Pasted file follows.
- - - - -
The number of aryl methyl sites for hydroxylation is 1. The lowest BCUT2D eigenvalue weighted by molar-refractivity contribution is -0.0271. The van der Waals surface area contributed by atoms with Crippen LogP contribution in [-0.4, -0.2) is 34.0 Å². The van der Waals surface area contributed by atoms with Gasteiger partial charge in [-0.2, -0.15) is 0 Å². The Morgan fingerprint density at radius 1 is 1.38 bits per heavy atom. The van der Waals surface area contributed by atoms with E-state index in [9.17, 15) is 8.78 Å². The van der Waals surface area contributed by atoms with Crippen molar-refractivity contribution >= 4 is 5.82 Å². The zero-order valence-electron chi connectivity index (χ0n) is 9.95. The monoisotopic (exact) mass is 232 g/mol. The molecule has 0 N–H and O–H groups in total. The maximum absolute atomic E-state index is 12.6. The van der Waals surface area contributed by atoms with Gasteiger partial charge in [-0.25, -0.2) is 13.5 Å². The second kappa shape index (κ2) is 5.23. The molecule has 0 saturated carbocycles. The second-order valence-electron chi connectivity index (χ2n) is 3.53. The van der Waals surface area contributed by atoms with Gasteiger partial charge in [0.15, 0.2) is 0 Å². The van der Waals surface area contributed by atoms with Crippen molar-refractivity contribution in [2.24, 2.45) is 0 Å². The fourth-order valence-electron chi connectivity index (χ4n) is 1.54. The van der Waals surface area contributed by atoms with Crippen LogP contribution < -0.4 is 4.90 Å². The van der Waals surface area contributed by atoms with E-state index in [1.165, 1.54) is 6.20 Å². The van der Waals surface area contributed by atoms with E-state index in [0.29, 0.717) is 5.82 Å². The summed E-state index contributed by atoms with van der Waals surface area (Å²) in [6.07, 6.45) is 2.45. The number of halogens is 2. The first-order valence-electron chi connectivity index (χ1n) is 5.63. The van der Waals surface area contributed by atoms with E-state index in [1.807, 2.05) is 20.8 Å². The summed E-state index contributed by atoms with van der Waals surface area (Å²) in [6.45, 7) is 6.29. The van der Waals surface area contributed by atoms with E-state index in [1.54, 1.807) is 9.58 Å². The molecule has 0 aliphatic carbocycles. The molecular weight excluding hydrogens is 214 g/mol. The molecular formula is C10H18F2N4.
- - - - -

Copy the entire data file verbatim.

The number of aryl methyl sites for hydroxylation is 1. The lowest BCUT2D eigenvalue weighted by molar-refractivity contribution is -0.0271. The van der Waals surface area contributed by atoms with Crippen LogP contribution in [-0.4, -0.2) is 34.0 Å². The van der Waals surface area contributed by atoms with Gasteiger partial charge in [-0.2, -0.15) is 0 Å². The Morgan fingerprint density at radius 1 is 1.38 bits per heavy atom. The van der Waals surface area contributed by atoms with E-state index in [9.17, 15) is 8.78 Å². The van der Waals surface area contributed by atoms with Crippen molar-refractivity contribution >= 4 is 5.82 Å². The zero-order valence-electron chi connectivity index (χ0n) is 9.95. The monoisotopic (exact) mass is 232 g/mol. The molecule has 0 N–H and O–H groups in total. The maximum absolute atomic E-state index is 12.6. The van der Waals surface area contributed by atoms with Gasteiger partial charge in [-0.25, -0.2) is 13.5 Å². The second kappa shape index (κ2) is 5.23. The molecule has 0 saturated carbocycles. The second-order valence-electron chi connectivity index (χ2n) is 3.53. The van der Waals surface area contributed by atoms with Gasteiger partial charge in [0.15, 0.2) is 0 Å². The van der Waals surface area contributed by atoms with Crippen molar-refractivity contribution in [2.24, 2.45) is 0 Å². The fourth-order valence-electron chi connectivity index (χ4n) is 1.54. The van der Waals surface area contributed by atoms with Crippen LogP contribution < -0.4 is 4.90 Å². The van der Waals surface area contributed by atoms with E-state index in [1.165, 1.54) is 6.20 Å². The van der Waals surface area contributed by atoms with E-state index in [0.29, 0.717) is 5.82 Å². The summed E-state index contributed by atoms with van der Waals surface area (Å²) in [6.07, 6.45) is 2.45. The number of halogens is 2. The first-order valence-electron chi connectivity index (χ1n) is 5.63. The van der Waals surface area contributed by atoms with E-state index in [1.807, 2.05) is 20.8 Å². The summed E-state index contributed by atoms with van der Waals surface area (Å²) in [6.45, 7) is 6.29. The van der Waals surface area contributed by atoms with E-state index in [1.54, 1.807) is 9.58 Å². The molecule has 0 aliphatic carbocycles. The molecular weight excluding hydrogens is 214 g/mol. The molecular formula is C10H18F2N4.